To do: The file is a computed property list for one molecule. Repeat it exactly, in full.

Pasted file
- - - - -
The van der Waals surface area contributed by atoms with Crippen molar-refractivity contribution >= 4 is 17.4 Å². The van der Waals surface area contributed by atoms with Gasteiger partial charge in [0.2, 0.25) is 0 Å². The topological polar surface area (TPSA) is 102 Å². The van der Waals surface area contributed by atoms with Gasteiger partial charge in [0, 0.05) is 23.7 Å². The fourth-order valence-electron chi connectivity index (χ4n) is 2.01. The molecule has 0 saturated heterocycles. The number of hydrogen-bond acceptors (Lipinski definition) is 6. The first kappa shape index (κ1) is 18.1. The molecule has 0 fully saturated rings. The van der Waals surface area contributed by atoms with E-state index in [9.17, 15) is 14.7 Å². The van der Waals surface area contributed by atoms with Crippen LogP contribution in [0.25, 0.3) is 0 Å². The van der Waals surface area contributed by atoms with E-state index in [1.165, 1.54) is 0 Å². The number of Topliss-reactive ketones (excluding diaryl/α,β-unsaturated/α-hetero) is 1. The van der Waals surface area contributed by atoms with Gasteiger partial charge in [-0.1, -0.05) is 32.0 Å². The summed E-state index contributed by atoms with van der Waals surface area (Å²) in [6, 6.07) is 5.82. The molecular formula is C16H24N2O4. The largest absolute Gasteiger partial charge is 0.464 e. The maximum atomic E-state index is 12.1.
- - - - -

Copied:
The van der Waals surface area contributed by atoms with Crippen molar-refractivity contribution >= 4 is 17.4 Å². The van der Waals surface area contributed by atoms with Gasteiger partial charge in [0.2, 0.25) is 0 Å². The topological polar surface area (TPSA) is 102 Å². The van der Waals surface area contributed by atoms with Gasteiger partial charge in [0, 0.05) is 23.7 Å². The fourth-order valence-electron chi connectivity index (χ4n) is 2.01. The molecule has 0 saturated heterocycles. The number of hydrogen-bond acceptors (Lipinski definition) is 6. The first kappa shape index (κ1) is 18.1. The molecule has 0 fully saturated rings. The van der Waals surface area contributed by atoms with E-state index in [9.17, 15) is 14.7 Å². The van der Waals surface area contributed by atoms with Crippen LogP contribution in [0.25, 0.3) is 0 Å². The van der Waals surface area contributed by atoms with E-state index in [1.165, 1.54) is 0 Å². The number of Topliss-reactive ketones (excluding diaryl/α,β-unsaturated/α-hetero) is 1. The van der Waals surface area contributed by atoms with Gasteiger partial charge in [-0.1, -0.05) is 32.0 Å². The summed E-state index contributed by atoms with van der Waals surface area (Å²) in [6, 6.07) is 5.82. The molecular formula is C16H24N2O4. The largest absolute Gasteiger partial charge is 0.464 e. The maximum atomic E-state index is 12.1.